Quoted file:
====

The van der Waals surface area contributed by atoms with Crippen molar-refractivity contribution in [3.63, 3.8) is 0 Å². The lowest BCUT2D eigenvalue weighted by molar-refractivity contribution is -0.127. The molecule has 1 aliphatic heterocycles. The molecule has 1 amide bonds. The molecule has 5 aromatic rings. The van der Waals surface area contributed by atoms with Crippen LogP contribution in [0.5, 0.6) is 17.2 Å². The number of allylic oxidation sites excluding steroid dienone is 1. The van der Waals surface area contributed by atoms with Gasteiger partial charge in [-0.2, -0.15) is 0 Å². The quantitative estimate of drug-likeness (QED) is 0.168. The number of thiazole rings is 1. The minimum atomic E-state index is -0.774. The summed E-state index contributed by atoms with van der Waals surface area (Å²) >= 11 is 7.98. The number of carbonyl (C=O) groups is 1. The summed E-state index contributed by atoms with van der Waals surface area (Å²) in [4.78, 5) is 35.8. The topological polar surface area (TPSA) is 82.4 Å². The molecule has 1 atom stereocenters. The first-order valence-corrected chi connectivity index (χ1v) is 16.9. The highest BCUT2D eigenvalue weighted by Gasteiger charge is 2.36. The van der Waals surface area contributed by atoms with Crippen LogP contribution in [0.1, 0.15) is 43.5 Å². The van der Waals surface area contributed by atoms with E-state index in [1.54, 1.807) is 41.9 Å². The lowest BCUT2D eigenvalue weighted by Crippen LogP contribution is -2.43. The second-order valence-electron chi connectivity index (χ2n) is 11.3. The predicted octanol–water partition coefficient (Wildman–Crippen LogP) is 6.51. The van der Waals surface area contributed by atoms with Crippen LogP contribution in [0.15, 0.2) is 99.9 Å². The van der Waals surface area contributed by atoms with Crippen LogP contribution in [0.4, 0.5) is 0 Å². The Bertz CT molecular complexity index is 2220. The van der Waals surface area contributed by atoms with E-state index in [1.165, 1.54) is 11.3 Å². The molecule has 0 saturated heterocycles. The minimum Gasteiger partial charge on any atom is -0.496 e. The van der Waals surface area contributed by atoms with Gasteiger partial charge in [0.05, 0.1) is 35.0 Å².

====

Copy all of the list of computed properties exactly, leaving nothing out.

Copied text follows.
The van der Waals surface area contributed by atoms with Crippen molar-refractivity contribution in [3.63, 3.8) is 0 Å². The lowest BCUT2D eigenvalue weighted by molar-refractivity contribution is -0.127. The molecule has 1 aliphatic heterocycles. The molecule has 1 amide bonds. The molecule has 5 aromatic rings. The van der Waals surface area contributed by atoms with Crippen LogP contribution in [0.5, 0.6) is 17.2 Å². The number of allylic oxidation sites excluding steroid dienone is 1. The van der Waals surface area contributed by atoms with Gasteiger partial charge in [-0.2, -0.15) is 0 Å². The quantitative estimate of drug-likeness (QED) is 0.168. The number of thiazole rings is 1. The minimum atomic E-state index is -0.774. The summed E-state index contributed by atoms with van der Waals surface area (Å²) >= 11 is 7.98. The number of carbonyl (C=O) groups is 1. The summed E-state index contributed by atoms with van der Waals surface area (Å²) in [4.78, 5) is 35.8. The topological polar surface area (TPSA) is 82.4 Å². The molecule has 1 atom stereocenters. The first-order valence-corrected chi connectivity index (χ1v) is 16.9. The highest BCUT2D eigenvalue weighted by Gasteiger charge is 2.36. The van der Waals surface area contributed by atoms with Crippen LogP contribution in [0.1, 0.15) is 43.5 Å². The van der Waals surface area contributed by atoms with E-state index in [1.54, 1.807) is 41.9 Å². The lowest BCUT2D eigenvalue weighted by Crippen LogP contribution is -2.43. The second-order valence-electron chi connectivity index (χ2n) is 11.3. The predicted octanol–water partition coefficient (Wildman–Crippen LogP) is 6.51. The van der Waals surface area contributed by atoms with Crippen LogP contribution in [0.15, 0.2) is 99.9 Å². The van der Waals surface area contributed by atoms with Crippen LogP contribution in [0.4, 0.5) is 0 Å². The Bertz CT molecular complexity index is 2220. The van der Waals surface area contributed by atoms with E-state index in [1.165, 1.54) is 11.3 Å². The molecule has 0 saturated heterocycles. The minimum Gasteiger partial charge on any atom is -0.496 e. The van der Waals surface area contributed by atoms with Gasteiger partial charge in [0.05, 0.1) is 35.0 Å².